About the Commission
The Commission Members
News Releases & Annual
Codes of Guidance
Monitoring, research and reporting
The Broadcasting Standards Commission is the statutory body for both tandards and fairness in broadcasting. It is the only organisation within the regulatory framework of UK broadcasting to cover all television and radio, both terrestrial and satellite. This includes text, cable and digital services. It has three main tasks, as established by the Broadcasting Act, 1996. These are:
~ to produce codes of conduct relating to standards and fairness;
~ to consider and adjudicate on complaints;
~ to monitor, research and report on standards and fairness in broadcasting.
Codes of guidance
The codes on standards and fairness give guidance on good practice which all broadcasters and their regulators are required to reflect. Research and consultation provide the basis for these guidelines. You can download a copy of our codes of guidance by going to our Publications List.
Monitoring, researching and reporting
The Commission monitors the standards of UK and transfrontier broadcasting and, through a programme of independent research, reports on the attitudes of the public towards both standards and fairness issues. It may also reports directly to the Secretary of State for Culture, Media and Sport on any issue arising from its work.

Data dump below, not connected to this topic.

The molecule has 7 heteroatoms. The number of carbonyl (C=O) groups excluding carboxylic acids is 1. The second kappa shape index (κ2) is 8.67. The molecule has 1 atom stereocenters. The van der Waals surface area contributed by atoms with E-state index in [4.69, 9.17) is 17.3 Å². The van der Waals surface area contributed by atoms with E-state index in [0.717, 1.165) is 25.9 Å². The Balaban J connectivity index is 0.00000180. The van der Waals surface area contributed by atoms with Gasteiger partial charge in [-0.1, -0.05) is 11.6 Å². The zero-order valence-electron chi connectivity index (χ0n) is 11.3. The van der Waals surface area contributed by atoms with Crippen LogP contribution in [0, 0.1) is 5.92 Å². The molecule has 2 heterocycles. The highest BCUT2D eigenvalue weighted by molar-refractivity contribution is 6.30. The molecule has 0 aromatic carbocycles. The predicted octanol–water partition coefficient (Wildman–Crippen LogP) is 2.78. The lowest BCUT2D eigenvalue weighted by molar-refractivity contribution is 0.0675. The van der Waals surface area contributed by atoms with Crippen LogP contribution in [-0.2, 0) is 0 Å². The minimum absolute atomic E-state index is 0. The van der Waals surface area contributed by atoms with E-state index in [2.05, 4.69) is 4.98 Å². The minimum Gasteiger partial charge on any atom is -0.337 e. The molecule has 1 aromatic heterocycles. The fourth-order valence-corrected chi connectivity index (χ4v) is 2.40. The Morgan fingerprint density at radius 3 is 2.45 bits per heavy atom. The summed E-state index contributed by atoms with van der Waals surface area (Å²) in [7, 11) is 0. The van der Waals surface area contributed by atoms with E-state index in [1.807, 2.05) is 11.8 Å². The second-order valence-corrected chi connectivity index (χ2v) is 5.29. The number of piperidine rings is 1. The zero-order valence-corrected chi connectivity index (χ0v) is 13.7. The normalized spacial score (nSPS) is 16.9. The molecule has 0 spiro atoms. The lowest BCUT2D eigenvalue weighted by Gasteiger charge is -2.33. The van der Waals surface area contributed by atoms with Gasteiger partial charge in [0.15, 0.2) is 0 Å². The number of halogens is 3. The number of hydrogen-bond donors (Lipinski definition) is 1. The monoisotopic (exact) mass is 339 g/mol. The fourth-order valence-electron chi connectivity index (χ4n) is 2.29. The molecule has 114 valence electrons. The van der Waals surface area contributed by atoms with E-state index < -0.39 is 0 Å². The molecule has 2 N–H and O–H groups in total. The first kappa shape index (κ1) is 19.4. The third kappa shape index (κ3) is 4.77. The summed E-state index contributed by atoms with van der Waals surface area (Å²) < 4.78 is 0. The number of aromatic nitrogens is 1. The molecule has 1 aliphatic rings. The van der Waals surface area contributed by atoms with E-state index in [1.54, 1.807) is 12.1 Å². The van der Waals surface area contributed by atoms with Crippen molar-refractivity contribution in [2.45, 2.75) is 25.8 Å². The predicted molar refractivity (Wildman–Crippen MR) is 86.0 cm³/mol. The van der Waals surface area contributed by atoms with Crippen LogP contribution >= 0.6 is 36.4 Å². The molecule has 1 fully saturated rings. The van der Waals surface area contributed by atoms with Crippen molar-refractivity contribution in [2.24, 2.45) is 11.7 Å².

The Commission considers two types of complaints: standards and fairness. It has the power to require recordings of broadcast material and written statements. It may also hold hearings. Its decisions are published regularly and broadcasters must report any action they have taken as a result. Additionally, the Commission can require broadcasters to publish summaries of its decisions on-air and in a newspaper or magazine.
Anyone who has seen or heard a broadcast can make a complaint about the portrayal of violence, sex or other issues of taste and decency ( such as bad language ). In reaching its decision, the code and research are considered alongside the material and its context.
Only those people with a direct interest in a broadcast can complain of unfair treatment or unwarranted infringement of privacy. The Commissioners always study written exchanges of evidence and may hold a hearing with both the complainant and broadcaster present.
The Commission is accountable to Parliament and each year publishes a full report of its work. It is financed by Government and broadcasters and its accounts are subject to scrutiny by the National Audit Office.
Thirteen Commissioners are responsible for the work of the Commission, chaired by Lord Dubs of Battersea. All are appointed by the Secretary of State for Culture, Media and Sport and serve part-time for a period of three to five years. Their work is supported by a full-time staff managed by the Director, Paul Bolt.